Carry the parametric principle to supply chain interactions, or any business interaction where a disruptive trigger, or index can be identified, and a risk amount can be applied.  Business disruption due to a specific government command, for example, or supplier closure due to a WHO declared outbreak.  There may be many reasons why indemnity covers are unable to be written, but parametric options must be considered as an alternative.

While SMEs are the typical customer for Parametrix, there is basis for larger, more dispersed firms to consider alternate risk methods, almost as cat bonds might provide for natural disasters.  If an outbreak can affect global GDP to an amount of $1 trillion in lost growth, a globally established firm might suffer effects that are similarly material to its P&L and hedging the risk is prudent.

The key is that global outbreaks do occur,  perhaps not as potentially costly as COVID 19, but significant none the less.

Global reach, fragility of supply chain interactions, and business continuity demand different approaches, and provide the insurance industry new opportunities for risk products.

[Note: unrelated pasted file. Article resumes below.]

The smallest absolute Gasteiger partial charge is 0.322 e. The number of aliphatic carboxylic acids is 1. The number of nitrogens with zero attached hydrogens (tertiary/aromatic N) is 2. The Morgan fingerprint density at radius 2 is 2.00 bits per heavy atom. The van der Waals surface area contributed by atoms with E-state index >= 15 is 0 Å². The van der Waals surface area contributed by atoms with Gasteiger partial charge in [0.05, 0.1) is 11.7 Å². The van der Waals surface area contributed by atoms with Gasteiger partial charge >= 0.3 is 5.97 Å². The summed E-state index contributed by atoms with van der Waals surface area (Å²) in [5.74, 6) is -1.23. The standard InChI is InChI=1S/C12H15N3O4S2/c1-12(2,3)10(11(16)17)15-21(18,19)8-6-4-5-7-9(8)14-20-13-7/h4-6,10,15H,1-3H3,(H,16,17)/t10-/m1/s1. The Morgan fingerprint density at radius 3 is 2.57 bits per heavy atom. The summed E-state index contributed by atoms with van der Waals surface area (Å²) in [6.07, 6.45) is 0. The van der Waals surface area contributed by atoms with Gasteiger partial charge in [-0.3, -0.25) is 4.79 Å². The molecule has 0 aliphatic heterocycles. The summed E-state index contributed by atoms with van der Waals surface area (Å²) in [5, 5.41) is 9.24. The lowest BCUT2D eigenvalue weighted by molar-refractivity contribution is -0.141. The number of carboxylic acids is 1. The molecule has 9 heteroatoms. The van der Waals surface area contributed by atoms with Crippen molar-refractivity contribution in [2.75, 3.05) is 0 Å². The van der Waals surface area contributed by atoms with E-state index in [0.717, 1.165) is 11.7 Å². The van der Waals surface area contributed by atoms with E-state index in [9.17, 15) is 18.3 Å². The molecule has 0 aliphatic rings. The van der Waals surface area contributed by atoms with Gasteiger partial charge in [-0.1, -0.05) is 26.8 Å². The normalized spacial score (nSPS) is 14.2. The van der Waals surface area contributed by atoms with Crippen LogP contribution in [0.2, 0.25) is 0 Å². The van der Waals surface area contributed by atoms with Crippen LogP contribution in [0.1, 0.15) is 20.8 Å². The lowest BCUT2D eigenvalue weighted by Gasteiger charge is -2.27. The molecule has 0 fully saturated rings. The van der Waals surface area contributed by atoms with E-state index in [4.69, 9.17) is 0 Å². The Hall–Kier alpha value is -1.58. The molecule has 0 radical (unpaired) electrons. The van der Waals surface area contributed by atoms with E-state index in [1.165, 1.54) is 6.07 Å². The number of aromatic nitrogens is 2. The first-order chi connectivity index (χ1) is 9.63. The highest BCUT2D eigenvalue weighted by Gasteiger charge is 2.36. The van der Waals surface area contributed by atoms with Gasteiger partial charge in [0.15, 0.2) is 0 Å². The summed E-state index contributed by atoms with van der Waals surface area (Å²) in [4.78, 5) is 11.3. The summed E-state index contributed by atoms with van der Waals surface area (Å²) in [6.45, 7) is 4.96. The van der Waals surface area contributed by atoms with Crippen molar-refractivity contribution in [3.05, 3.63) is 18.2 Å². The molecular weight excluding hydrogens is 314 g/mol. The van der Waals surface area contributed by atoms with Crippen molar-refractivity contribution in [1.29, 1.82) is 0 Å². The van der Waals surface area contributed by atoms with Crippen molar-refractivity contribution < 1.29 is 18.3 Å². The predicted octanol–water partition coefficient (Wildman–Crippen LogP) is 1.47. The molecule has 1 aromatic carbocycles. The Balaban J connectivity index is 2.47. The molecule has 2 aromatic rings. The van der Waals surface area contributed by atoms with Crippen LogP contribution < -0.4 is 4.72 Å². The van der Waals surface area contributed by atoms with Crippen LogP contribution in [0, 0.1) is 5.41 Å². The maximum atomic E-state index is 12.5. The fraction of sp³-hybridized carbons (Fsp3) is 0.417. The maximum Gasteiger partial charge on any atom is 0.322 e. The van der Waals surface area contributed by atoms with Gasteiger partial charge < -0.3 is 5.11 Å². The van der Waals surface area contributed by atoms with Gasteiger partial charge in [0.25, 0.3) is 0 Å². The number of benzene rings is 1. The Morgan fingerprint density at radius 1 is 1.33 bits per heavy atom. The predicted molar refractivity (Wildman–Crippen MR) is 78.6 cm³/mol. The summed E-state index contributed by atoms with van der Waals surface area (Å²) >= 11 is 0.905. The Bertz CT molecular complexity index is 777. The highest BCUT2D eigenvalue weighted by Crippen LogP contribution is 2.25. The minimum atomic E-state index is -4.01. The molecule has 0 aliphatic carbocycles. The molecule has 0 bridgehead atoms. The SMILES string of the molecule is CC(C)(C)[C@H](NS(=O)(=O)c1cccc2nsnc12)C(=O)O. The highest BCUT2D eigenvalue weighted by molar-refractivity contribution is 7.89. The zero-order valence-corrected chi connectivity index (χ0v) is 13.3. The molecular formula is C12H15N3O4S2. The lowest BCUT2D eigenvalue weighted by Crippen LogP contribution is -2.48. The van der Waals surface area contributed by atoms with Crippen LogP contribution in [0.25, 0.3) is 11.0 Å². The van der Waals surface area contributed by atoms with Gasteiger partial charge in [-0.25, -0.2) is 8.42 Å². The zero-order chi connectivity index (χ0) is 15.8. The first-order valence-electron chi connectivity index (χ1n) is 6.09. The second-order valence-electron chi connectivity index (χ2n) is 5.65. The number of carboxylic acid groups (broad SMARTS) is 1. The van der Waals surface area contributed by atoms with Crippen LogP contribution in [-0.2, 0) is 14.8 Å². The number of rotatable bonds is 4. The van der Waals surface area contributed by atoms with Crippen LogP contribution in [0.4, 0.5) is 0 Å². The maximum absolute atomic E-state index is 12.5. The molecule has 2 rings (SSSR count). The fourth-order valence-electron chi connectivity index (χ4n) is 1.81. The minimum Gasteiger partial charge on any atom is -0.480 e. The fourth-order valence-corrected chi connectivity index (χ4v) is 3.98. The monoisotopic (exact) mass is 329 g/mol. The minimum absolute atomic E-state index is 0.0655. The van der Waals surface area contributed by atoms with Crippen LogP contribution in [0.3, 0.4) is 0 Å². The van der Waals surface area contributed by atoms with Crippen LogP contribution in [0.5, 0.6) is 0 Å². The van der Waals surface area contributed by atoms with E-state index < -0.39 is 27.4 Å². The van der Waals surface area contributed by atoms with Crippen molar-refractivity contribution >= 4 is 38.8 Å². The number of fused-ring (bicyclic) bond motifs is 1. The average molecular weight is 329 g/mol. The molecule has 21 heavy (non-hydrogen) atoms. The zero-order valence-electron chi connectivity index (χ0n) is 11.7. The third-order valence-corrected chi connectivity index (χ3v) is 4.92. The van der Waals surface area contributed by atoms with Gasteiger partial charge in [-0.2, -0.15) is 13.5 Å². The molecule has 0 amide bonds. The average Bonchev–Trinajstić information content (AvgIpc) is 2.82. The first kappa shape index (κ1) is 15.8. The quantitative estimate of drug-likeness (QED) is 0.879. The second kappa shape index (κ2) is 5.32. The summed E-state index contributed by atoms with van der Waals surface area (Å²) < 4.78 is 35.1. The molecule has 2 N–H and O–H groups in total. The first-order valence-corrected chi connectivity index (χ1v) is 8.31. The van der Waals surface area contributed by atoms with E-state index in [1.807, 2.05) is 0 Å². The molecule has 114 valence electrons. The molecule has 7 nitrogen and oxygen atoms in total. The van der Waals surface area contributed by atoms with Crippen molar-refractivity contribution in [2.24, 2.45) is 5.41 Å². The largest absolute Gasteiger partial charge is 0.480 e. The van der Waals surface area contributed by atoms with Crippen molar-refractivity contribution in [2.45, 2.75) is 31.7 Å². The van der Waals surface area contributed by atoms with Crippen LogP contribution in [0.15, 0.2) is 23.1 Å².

You get three free articles on Daily Fintech; after that you will need to become a member for just US $143 per year ($0.39 per day) and get all our fresh content and archives and participate in our forum.

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Intuit Muscles Up With Strategic Fintech Acquisition

Jessica Ellerm is a thought leader specializing in Small Business and the Gig Economy and is the CEO and Co-Founder of Zuper, a neowealth disruptor in Australia

Small business accounting powerhouse Intuit has snapped up personal finance platform Credit Karma for a cool US $7.1 billion in cash and stock. It’s the latest large M&A in the fintech space, following hot on the heels of Visa’s acquisition of Plaid, for US$5.3B, and PayPal’s acquisition of rewards platform Honey for US$4B.